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Sensitivity, specificity and responsiveness of magnetic resonance imaging and ultrasound in rheumatoid arthritis diagnosis

David Lewis Wain

Keele University, Keele, Staffordshire ST5 5BG, UK


12 May 2014


26 Jun 2014


25 Jul 2014






sensitivity, specificity, MRI, ultrasound, rheumatoid arthritis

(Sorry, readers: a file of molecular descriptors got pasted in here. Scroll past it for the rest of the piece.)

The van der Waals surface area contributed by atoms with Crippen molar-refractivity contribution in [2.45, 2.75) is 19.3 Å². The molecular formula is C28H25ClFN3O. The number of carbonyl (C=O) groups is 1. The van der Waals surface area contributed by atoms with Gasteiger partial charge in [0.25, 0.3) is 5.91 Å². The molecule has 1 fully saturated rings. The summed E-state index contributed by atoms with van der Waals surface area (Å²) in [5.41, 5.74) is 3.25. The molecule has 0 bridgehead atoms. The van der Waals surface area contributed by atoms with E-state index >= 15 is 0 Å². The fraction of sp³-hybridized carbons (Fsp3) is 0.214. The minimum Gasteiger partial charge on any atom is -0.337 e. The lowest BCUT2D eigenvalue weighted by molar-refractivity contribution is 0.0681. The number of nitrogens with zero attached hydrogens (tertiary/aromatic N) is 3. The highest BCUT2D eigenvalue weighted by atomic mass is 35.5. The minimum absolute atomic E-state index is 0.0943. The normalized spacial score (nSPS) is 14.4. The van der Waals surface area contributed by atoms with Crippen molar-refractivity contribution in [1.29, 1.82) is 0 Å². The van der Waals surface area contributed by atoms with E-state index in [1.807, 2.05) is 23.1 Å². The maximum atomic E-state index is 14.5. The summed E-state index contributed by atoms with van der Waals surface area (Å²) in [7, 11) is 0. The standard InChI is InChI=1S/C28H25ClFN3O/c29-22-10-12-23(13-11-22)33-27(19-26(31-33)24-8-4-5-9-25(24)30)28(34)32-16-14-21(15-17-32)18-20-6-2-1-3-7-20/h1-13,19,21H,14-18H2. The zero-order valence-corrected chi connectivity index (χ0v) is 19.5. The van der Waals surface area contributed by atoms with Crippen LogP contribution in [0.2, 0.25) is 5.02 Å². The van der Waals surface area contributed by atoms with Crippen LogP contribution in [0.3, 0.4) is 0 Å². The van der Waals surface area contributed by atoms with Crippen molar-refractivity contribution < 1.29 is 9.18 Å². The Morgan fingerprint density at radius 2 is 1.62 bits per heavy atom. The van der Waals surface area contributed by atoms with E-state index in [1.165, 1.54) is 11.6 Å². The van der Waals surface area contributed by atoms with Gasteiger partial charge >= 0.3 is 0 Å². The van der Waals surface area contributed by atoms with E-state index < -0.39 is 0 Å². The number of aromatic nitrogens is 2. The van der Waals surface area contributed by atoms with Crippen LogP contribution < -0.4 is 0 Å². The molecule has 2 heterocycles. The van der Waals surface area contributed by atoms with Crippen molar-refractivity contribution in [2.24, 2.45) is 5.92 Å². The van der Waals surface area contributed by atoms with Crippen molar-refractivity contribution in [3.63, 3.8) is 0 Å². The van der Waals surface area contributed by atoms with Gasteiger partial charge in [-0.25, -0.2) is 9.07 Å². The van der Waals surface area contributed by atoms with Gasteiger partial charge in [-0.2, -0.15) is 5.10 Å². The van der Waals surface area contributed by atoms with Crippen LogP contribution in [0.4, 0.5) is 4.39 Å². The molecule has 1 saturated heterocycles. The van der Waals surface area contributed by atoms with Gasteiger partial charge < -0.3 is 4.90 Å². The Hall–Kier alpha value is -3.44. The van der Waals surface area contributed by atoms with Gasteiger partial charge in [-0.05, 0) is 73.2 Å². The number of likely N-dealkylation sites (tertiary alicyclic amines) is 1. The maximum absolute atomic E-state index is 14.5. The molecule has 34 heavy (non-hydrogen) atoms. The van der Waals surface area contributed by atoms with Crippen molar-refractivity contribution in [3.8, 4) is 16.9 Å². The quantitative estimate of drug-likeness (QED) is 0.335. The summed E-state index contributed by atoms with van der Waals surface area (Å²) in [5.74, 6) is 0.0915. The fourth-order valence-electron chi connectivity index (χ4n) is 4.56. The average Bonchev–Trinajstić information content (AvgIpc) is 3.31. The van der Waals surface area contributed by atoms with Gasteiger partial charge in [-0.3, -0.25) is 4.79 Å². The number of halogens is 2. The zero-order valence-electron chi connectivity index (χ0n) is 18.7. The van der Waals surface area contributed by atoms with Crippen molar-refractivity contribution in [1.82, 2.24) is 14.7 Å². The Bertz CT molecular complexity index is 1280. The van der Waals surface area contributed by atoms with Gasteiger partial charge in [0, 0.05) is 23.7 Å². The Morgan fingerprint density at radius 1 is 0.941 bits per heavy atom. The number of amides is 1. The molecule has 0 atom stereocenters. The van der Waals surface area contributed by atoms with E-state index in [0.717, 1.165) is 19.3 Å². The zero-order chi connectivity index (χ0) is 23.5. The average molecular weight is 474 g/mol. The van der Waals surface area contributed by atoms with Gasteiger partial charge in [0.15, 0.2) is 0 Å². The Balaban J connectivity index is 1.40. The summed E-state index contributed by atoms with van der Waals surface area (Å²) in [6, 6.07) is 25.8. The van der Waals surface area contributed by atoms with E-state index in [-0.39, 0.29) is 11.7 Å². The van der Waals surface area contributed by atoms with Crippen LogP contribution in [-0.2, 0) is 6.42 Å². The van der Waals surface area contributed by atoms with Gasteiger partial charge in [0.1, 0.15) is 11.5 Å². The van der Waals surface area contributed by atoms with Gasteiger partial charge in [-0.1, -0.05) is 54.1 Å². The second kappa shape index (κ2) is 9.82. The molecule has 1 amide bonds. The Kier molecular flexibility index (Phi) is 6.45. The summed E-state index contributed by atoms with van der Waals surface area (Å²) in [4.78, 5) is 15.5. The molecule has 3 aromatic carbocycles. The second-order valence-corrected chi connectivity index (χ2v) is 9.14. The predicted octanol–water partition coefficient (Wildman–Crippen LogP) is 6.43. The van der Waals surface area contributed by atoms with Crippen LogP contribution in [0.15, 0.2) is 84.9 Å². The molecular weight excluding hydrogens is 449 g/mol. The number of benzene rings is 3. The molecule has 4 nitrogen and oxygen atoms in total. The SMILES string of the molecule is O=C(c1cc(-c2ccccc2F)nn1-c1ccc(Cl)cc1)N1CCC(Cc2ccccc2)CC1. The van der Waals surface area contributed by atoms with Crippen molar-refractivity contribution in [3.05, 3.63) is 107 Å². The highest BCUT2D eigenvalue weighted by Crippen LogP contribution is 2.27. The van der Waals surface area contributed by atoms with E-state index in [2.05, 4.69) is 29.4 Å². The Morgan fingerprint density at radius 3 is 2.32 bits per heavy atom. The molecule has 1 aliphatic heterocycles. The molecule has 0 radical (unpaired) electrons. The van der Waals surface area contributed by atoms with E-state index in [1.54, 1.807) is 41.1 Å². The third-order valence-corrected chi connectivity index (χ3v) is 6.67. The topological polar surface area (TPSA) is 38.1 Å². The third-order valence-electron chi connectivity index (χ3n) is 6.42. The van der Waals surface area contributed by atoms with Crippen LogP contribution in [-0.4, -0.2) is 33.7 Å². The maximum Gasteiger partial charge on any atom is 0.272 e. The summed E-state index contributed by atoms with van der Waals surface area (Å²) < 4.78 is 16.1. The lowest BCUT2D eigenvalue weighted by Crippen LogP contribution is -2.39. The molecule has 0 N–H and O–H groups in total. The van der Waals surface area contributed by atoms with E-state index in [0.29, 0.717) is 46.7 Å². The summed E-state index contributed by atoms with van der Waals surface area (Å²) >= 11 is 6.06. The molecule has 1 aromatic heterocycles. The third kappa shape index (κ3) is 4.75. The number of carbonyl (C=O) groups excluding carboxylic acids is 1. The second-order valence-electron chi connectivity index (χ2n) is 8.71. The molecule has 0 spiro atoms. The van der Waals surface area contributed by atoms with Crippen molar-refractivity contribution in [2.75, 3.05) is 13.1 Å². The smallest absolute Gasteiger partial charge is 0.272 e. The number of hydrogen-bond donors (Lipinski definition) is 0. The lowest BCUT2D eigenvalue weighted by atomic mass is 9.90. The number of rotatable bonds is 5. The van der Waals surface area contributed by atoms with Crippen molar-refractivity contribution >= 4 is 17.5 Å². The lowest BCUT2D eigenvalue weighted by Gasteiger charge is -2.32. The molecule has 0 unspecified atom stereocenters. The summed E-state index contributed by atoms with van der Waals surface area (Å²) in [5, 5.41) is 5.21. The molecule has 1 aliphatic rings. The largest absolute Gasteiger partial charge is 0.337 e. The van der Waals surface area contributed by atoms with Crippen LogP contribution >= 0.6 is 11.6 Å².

Rheumatoid arthritis is associated with numerous fiscal and morbidity considerations, which has been shown to be alleviated with earlier diagnosis. The aim of this report is to develop recommendations, backed by an evidence-based search, on the use of specific imaging modalities in the clinical environment of rheumatoid arthritis diagnosis. Three key questions were generated, looking specifically at whether the sensitivity, specificity and responsiveness of magnet resonance imaging (MRI) and ultrasound (US) showed any advantage over clinical examination and conventional radiography in the early detection and response to treatment of rheumatoid arthritis. A systematic PubMed search was performed in October 2013 identifying 5986 results, with exclusion and keyword criteria applied; a total of 65 papers were considered for this review, upon which 5 recommendations have been made. These recommendations encompass an evaluation of the MRI outcome measures in rheumatology (OMERACT) methodology with specific attention applied to the joints assessed and the time constraints. A further assessment of the automated MRI volume of the enhanced inflammatory tissue methodology, paying particular attention to specificity of the automated method, and in power-Doppler US a clarification of the non-pathological reading of joint vascularization. Also identified in this report is the need to further assess the capabilities in both staffing and training levels of staff and its cost-effectiveness in both the MRI and US clinical setting.

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